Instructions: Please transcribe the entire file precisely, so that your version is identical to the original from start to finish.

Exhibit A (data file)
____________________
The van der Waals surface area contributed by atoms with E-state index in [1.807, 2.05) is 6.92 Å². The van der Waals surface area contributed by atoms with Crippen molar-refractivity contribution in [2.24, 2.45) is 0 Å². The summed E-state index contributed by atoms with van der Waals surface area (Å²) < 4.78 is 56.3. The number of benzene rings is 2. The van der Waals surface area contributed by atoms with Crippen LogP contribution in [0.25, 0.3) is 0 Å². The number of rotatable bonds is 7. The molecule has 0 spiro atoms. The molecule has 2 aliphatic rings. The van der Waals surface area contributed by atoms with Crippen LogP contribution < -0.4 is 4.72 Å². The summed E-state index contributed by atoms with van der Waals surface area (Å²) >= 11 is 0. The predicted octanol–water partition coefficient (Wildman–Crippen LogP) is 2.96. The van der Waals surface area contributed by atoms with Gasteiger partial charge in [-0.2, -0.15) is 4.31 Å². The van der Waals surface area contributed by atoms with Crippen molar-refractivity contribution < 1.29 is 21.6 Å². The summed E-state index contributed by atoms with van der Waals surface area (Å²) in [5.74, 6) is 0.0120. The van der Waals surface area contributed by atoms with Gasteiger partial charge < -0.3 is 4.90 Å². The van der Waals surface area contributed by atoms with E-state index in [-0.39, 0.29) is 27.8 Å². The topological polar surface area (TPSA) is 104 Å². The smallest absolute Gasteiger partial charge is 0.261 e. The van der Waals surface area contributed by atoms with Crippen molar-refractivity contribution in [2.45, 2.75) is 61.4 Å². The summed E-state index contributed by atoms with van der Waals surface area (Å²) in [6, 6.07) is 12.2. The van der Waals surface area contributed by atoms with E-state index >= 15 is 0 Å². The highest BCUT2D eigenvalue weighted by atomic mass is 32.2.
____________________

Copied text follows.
The van der Waals surface area contributed by atoms with E-state index in [1.807, 2.05) is 6.92 Å². The van der Waals surface area contributed by atoms with Crippen molar-refractivity contribution in [2.24, 2.45) is 0 Å². The summed E-state index contributed by atoms with van der Waals surface area (Å²) < 4.78 is 56.3. The number of benzene rings is 2. The van der Waals surface area contributed by atoms with Crippen LogP contribution in [0.25, 0.3) is 0 Å². The number of rotatable bonds is 7. The molecule has 0 spiro atoms. The molecule has 2 aliphatic rings. The van der Waals surface area contributed by atoms with Crippen LogP contribution < -0.4 is 4.72 Å². The summed E-state index contributed by atoms with van der Waals surface area (Å²) >= 11 is 0. The predicted octanol–water partition coefficient (Wildman–Crippen LogP) is 2.96. The van der Waals surface area contributed by atoms with Gasteiger partial charge in [-0.2, -0.15) is 4.31 Å². The van der Waals surface area contributed by atoms with Crippen molar-refractivity contribution < 1.29 is 21.6 Å². The summed E-state index contributed by atoms with van der Waals surface area (Å²) in [5.74, 6) is 0.0120. The van der Waals surface area contributed by atoms with Gasteiger partial charge < -0.3 is 4.90 Å². The van der Waals surface area contributed by atoms with E-state index in [-0.39, 0.29) is 27.8 Å². The topological polar surface area (TPSA) is 104 Å². The smallest absolute Gasteiger partial charge is 0.261 e. The van der Waals surface area contributed by atoms with Crippen molar-refractivity contribution in [2.45, 2.75) is 61.4 Å². The summed E-state index contributed by atoms with van der Waals surface area (Å²) in [6, 6.07) is 12.2. The van der Waals surface area contributed by atoms with E-state index >= 15 is 0 Å². The highest BCUT2D eigenvalue weighted by atomic mass is 32.2.